The modern world is awash in a multitude of electronic gizmos and gadgets; and despite their amazing array of functionality, all of these devices are ultimately composed of simple components designed by electrical engineers to re-direct current flows and redistribute voltage drops. Similarly, the modern investor is confronted with a bewildering line-up of financial instruments, but all of these products are ultimately composed of simple components built by financial engineers to re-direct cash flows and redistribute risks. The main market mechanism to do this is described below:
Let’s look at a toy model of a volatile asset, a widget that is worth $100 today. In the future, it could grow in value to $200 or fall to $50. The widget’s future is uncertain, but the financial world has developed a way to carve new products from this widget that can appeal to both risk-averse and risk-seeking investors – creating a hierarchy of claims on the asset. First, a risk-averse investor could purchase a senior claim on the asset that will pay $50 dollars in the future. Second, a risk-seeking investor could purchase a junior claim on the asset that will pay whatever is leftover after the senior claim is satisfied – in this model $150 or $0. Thus, from one volatile widget, we have created a risky asset and “safe” asset – safe only in the toy model world.
The process above is repeated over and over again in the real world. For example, a business and its future cash flows are a volatile asset. But they can be divided up into senior claims (those who lend the business money) and junior claims (those who buy equity in the business). Equity owners can get higher returns on their stakes if the business thrives, but they also have greater risk of losing their money. Similarly, a house can go up and down in value, and if a person gets a mortgage to buy a home, the mortgage provider has a more stable, senior claim on the property while the home purchaser (or mortgagor) has a riskier, junior claim.
Claims on assets are also easily composed in finance. Banks own a large collection of business loans and mortgages, and they can issue claims on these assets. The most senior claims are bank deposits, while the junior claims are bank equity. Thus in an abstract sense, a bank account is the composition of a senior claim on another group of senior claims.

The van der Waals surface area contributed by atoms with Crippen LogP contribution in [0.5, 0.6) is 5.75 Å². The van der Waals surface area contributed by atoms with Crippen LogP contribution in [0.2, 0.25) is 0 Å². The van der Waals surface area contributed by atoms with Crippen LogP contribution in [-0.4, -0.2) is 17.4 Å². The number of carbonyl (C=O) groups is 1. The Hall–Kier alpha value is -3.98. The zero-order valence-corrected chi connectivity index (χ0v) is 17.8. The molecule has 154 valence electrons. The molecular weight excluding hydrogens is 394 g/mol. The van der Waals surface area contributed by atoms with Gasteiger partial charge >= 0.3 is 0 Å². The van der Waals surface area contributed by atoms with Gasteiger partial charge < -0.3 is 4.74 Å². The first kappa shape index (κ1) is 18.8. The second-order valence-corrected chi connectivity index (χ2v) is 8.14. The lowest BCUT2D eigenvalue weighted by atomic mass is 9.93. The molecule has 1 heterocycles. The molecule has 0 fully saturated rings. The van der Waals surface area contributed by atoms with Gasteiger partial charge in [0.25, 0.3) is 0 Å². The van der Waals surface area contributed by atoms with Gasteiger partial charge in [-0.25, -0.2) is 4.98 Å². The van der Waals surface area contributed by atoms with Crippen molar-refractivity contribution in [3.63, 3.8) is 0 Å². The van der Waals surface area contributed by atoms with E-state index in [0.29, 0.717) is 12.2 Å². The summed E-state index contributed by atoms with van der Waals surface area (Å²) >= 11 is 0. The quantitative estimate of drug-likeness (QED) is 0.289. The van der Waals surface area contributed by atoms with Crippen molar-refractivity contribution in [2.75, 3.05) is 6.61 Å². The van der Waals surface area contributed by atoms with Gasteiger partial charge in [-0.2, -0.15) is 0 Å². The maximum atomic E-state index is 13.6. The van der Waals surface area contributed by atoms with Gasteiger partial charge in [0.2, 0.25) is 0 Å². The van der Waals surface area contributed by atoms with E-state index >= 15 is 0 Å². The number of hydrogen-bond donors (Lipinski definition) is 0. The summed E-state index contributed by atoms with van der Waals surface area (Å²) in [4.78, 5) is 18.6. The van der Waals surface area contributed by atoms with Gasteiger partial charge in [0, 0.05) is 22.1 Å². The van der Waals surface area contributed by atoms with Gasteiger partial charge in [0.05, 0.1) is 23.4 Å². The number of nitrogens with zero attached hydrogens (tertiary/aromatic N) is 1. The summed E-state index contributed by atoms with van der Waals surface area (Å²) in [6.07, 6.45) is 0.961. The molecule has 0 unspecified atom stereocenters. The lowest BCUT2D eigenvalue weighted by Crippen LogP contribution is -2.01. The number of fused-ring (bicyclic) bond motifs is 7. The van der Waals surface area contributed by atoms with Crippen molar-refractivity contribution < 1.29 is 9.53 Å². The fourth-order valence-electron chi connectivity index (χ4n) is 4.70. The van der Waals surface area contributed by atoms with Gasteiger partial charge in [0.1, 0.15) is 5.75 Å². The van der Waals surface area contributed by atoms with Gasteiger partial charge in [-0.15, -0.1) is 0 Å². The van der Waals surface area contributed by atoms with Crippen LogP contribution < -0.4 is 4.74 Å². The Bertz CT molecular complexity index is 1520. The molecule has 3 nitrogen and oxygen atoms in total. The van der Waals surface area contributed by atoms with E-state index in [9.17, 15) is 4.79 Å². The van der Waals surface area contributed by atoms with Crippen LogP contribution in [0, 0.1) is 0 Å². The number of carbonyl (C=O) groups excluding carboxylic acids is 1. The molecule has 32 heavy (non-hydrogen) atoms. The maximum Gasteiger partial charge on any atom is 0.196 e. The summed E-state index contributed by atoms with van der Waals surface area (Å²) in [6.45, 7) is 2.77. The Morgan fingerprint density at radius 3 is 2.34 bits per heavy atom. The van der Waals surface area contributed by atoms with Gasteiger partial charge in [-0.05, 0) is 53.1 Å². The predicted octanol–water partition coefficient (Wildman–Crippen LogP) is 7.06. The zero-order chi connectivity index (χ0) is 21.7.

However, the composition doesn’t stop there. Banks can sell their loans and mortgages to other parties who can compose and decompose these assets into products that fall into the general category of collateralized debt obligations (CDOs). In the early 2000s, CDOs could get very convoluted with offerings that were senior claims on junior claims of seniors claims of a pool of sub-prime mortgages. This complexity brought a lot of confusion about the true risk involved in owning the assets, and it was this capacity for opacity that helped contribute to the subprime mortgage crisis in 2007 – 2008. Thus, while in electrical engineering the ability to create complex compositions of simple parts has provided the world with smartphones and cloud computing, the societal benefits of financial contrivances is far less certain.
On Tuesday, October 12th, the fixed income portion of the Fortunatus Asset Allocation models made an adjustment to its holdings to increase its duration. On Wednesday, October 13th, the Fortunatus Emerging Growth Companies equity model added a new position in the solar energy industry.